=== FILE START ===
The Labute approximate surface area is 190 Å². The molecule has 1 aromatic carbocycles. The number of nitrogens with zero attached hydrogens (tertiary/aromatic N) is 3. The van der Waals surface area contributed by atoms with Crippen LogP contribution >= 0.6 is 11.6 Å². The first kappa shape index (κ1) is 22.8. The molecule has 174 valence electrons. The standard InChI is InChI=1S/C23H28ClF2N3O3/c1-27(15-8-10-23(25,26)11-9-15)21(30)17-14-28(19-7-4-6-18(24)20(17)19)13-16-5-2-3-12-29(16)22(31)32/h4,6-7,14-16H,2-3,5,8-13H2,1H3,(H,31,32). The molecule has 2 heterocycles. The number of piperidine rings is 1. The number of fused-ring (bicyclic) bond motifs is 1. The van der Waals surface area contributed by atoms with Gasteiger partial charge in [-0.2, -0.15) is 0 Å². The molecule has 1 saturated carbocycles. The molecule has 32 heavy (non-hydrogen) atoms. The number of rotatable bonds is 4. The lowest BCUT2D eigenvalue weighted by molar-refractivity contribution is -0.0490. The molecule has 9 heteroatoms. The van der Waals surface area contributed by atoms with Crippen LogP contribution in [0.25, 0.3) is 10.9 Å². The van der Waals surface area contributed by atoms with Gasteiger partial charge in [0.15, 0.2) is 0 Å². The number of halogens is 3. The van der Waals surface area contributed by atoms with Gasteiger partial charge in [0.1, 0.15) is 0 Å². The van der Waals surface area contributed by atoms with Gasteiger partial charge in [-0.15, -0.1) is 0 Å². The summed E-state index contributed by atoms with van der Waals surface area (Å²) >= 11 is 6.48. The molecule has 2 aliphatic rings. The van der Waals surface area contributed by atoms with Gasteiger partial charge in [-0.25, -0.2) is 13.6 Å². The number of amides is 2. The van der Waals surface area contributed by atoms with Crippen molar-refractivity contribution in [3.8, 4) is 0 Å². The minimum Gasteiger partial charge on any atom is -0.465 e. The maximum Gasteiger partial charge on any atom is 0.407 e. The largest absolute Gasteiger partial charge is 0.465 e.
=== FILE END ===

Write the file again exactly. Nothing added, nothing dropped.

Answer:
The Labute approximate surface area is 190 Å². The molecule has 1 aromatic carbocycles. The number of nitrogens with zero attached hydrogens (tertiary/aromatic N) is 3. The van der Waals surface area contributed by atoms with Crippen LogP contribution >= 0.6 is 11.6 Å². The first kappa shape index (κ1) is 22.8. The molecule has 174 valence electrons. The standard InChI is InChI=1S/C23H28ClF2N3O3/c1-27(15-8-10-23(25,26)11-9-15)21(30)17-14-28(19-7-4-6-18(24)20(17)19)13-16-5-2-3-12-29(16)22(31)32/h4,6-7,14-16H,2-3,5,8-13H2,1H3,(H,31,32). The molecule has 2 heterocycles. The number of piperidine rings is 1. The number of fused-ring (bicyclic) bond motifs is 1. The van der Waals surface area contributed by atoms with Gasteiger partial charge in [-0.2, -0.15) is 0 Å². The molecule has 1 saturated carbocycles. The molecule has 32 heavy (non-hydrogen) atoms. The number of rotatable bonds is 4. The lowest BCUT2D eigenvalue weighted by molar-refractivity contribution is -0.0490. The molecule has 9 heteroatoms. The van der Waals surface area contributed by atoms with Crippen LogP contribution in [0.25, 0.3) is 10.9 Å². The van der Waals surface area contributed by atoms with Gasteiger partial charge in [0.15, 0.2) is 0 Å². The number of halogens is 3. The van der Waals surface area contributed by atoms with Gasteiger partial charge in [0.1, 0.15) is 0 Å². The van der Waals surface area contributed by atoms with Gasteiger partial charge in [-0.15, -0.1) is 0 Å². The summed E-state index contributed by atoms with van der Waals surface area (Å²) >= 11 is 6.48. The molecule has 2 aliphatic rings. The van der Waals surface area contributed by atoms with Gasteiger partial charge in [-0.25, -0.2) is 13.6 Å². The number of amides is 2. The van der Waals surface area contributed by atoms with Crippen molar-refractivity contribution in [3.8, 4) is 0 Å². The minimum Gasteiger partial charge on any atom is -0.465 e. The maximum Gasteiger partial charge on any atom is 0.407 e. The largest absolute Gasteiger partial charge is 0.465 e.